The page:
William F. B. O'Reilly Portrait of Newsday/amNY columnist Bill O'Reilly (March 28,

William F. B. O'Reilly is a consultant to Republicans.

It's not easy being a New York Republican. It's a little like rooting for the visiting team from the dugout of a dynasty.

In New York State, Republicans comprise less than a quarter of total registered voters. Democrats outnumber them 2-to-1 -- around 5.7 million to 2.8 million. And unaffiliated voters, or "blanks" as they're known, exceed 2.3 million, almost on par with the GOP.

But Republicans typically have two things going for them, especially in areas of the state where they're rarest. They tend to stick together like impalas in leopard country. And they're the traditional fallback party for when the Democrats fail, when they grow too corrupt, too cocky or too incompetent. Republicans have largely delivered as reformers when that happens -- think Rudy Giuliani -- something in which New York Republicans have always taken pride.

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The one historic stronghold for Republicans has been the State Senate, which has been almost exclusively GOP-controlled for 75 years, though by ever-dwindling majorities and increasingly artistic redistricting. The Long Island- and upstate-based Senate is the bedrock of New York's Republican Party, and as such, it has an outsized role in forming the party's identity.

New York Republicans unsurprisingly view themselves as the "good guys." Democrats assuredly think they are, too. But it's hard to overstate the importance of perceived moral authority to those of us in the stark political minority. We see it as our brand, and we expect the Republican-led Senate to be its erstwhile conservator.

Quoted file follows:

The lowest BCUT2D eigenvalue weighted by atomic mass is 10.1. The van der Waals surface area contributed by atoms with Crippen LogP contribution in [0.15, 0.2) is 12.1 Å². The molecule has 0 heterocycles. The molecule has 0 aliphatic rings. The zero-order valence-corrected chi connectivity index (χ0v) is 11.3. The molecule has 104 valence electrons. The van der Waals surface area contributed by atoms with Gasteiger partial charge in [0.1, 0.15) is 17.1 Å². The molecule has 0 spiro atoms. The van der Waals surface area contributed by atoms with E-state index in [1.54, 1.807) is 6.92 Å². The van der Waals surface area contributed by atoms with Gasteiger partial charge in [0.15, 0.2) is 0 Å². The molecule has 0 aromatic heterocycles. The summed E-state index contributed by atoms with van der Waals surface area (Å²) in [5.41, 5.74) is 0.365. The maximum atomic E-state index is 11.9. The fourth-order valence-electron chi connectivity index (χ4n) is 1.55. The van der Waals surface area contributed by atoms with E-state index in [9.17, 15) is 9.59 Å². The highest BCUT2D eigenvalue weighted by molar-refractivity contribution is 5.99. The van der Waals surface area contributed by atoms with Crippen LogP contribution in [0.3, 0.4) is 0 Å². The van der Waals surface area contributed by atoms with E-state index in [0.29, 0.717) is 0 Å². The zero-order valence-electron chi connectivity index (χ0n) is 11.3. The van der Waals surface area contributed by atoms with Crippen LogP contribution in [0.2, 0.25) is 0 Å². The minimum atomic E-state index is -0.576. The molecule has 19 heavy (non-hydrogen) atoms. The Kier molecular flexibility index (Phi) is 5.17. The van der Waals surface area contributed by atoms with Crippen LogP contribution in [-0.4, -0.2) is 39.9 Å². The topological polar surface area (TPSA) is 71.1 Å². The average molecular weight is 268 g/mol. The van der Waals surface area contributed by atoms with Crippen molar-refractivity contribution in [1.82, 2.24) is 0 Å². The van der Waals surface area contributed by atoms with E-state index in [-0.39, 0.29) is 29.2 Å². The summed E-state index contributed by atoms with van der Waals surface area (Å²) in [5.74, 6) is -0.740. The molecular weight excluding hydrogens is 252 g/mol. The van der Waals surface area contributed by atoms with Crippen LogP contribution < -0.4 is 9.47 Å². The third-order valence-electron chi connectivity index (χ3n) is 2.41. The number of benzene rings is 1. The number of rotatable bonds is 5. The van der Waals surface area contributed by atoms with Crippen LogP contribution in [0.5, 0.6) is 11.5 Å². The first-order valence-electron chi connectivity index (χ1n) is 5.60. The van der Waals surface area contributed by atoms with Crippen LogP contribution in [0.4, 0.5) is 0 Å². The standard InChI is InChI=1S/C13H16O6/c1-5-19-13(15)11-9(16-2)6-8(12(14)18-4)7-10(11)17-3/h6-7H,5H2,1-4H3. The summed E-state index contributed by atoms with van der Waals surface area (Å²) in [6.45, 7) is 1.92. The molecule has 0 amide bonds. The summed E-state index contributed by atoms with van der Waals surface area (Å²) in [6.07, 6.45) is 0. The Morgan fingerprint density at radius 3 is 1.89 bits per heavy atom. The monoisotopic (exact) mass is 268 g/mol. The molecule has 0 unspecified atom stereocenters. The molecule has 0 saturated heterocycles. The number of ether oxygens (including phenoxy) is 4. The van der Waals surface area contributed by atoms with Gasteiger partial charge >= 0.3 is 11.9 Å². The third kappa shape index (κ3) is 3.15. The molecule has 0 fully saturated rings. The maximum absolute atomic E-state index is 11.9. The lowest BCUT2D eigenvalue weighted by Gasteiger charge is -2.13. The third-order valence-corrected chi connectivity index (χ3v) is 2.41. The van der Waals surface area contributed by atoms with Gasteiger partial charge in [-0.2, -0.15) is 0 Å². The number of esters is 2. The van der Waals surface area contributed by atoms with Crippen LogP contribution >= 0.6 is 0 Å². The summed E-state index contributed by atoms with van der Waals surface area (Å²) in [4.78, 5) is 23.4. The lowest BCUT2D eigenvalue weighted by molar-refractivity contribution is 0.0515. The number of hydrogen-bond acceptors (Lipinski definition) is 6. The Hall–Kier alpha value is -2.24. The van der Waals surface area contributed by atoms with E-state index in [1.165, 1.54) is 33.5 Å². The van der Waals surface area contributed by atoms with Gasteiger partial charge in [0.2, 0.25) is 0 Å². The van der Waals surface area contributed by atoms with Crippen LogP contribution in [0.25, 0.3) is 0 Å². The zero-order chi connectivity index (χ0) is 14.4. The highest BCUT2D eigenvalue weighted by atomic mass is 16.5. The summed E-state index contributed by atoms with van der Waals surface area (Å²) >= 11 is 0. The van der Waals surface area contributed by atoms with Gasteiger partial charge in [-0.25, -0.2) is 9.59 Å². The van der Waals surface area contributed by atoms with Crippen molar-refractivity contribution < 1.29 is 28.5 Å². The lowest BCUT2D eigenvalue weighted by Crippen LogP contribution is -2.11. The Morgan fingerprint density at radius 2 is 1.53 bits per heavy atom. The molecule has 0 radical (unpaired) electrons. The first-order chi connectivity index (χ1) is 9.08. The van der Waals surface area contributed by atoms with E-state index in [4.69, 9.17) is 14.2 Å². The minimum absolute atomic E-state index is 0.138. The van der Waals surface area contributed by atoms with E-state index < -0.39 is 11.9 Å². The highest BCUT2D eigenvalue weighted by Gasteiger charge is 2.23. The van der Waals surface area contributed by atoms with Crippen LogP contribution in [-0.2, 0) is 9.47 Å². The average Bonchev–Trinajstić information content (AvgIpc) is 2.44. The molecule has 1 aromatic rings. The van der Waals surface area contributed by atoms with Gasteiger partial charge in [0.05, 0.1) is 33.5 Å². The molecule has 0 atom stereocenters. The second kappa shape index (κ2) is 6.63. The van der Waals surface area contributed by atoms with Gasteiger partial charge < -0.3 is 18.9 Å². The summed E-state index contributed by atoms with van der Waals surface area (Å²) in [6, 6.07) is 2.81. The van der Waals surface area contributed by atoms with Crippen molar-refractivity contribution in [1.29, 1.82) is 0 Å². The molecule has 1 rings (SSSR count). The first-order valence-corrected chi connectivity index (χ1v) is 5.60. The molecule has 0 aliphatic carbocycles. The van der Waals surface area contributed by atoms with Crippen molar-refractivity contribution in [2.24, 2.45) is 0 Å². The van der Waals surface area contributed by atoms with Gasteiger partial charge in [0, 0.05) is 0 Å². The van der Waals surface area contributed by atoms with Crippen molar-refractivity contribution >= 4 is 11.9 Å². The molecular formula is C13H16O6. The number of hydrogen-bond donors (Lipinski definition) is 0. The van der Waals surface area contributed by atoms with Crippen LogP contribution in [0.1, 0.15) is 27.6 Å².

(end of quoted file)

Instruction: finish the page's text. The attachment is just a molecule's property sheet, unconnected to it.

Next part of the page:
It's no surprise then that rank-and-file Republicans around the state are growing increasingly frustrated with a GOP Senate leadership that they see as failing to live up to basic party principles, even basic ethical principles. Republicans believe that their philosophical tenets -- low taxes, free enterprise, local rather than central control and personal responsibility -- are the solution to New York's challenges. But they don't see the Senate leadership advancing their agenda. They see it going along to get along in a deeply tainted system.

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Rank-and-file Republicans want clear differentiation between the parties. What they're seeing instead is an ideologically amorphous cabal running state government, with Republicans paying lip service to conservative principles while taking care of the cabal's interests.

Nowhere was that more bracingly clear than in the scandal three years ago that wobbled then-Assembly Speaker Sheldon Silver, a Democrat. Silver, the archetypal Albany dealmaker and the nemesis of Republican legislation, was caught paying off victims of sex abuse perpetrated by some Democrats. It was an opportunity for Republicans to seize the mantle of reform. It was a chance to take Silver out as speaker.

Instead, the Republican Senate largely said nothing. It let Silver stabilize and survive the scandal. The amorphous cabal superseded justice and reform.

That was a breathtaking realization for many Republicans who had toiled loyally in the trenches, some for decades. It made them question whether their years of effort had been for naught and whether the Republicans in Albany were the good guys after all.

That fissure, which began with the Silver affair, has widened over the past few years, as it's become increasingly obvious that Albany looks out for its own first, regardless of party. When Silver was arrested this year on separate corruption charges, the Senate leadership largely stayed quiet, again.

Now, the Republican Senate leader himself, Dean Skelos of Rockville Centre, has been charged with six criminal counts, and he is refusing to step aside as leader. The ever-loyal Republican conference is circling its wagons around him.

In doing so, it is showing its fidelity to an Albany culture gone mad, not to a party that used to stand for something.